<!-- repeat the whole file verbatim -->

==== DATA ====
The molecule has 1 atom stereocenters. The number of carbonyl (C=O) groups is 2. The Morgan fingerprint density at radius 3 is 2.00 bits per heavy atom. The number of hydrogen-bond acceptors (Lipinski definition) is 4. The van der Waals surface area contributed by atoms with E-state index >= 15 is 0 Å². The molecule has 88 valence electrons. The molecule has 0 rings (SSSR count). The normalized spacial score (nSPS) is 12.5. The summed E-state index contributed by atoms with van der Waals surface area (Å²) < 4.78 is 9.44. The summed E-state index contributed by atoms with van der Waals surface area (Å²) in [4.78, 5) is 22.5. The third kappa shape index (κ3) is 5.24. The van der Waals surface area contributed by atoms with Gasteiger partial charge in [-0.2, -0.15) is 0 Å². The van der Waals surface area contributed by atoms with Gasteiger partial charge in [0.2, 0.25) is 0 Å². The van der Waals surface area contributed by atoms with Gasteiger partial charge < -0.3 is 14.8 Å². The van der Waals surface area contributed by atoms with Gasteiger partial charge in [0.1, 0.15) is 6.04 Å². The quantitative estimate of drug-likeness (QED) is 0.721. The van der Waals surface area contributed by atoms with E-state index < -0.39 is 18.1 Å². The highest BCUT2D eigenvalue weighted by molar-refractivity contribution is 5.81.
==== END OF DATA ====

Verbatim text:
The molecule has 1 atom stereocenters. The number of carbonyl (C=O) groups is 2. The Morgan fingerprint density at radius 3 is 2.00 bits per heavy atom. The number of hydrogen-bond acceptors (Lipinski definition) is 4. The van der Waals surface area contributed by atoms with E-state index >= 15 is 0 Å². The molecule has 88 valence electrons. The molecule has 0 rings (SSSR count). The normalized spacial score (nSPS) is 12.5. The summed E-state index contributed by atoms with van der Waals surface area (Å²) < 4.78 is 9.44. The summed E-state index contributed by atoms with van der Waals surface area (Å²) in [4.78, 5) is 22.5. The third kappa shape index (κ3) is 5.24. The van der Waals surface area contributed by atoms with Gasteiger partial charge in [-0.2, -0.15) is 0 Å². The van der Waals surface area contributed by atoms with Gasteiger partial charge in [0.2, 0.25) is 0 Å². The van der Waals surface area contributed by atoms with Gasteiger partial charge < -0.3 is 14.8 Å². The van der Waals surface area contributed by atoms with Gasteiger partial charge in [0.1, 0.15) is 6.04 Å². The quantitative estimate of drug-likeness (QED) is 0.721. The van der Waals surface area contributed by atoms with E-state index < -0.39 is 18.1 Å². The highest BCUT2D eigenvalue weighted by molar-refractivity contribution is 5.81.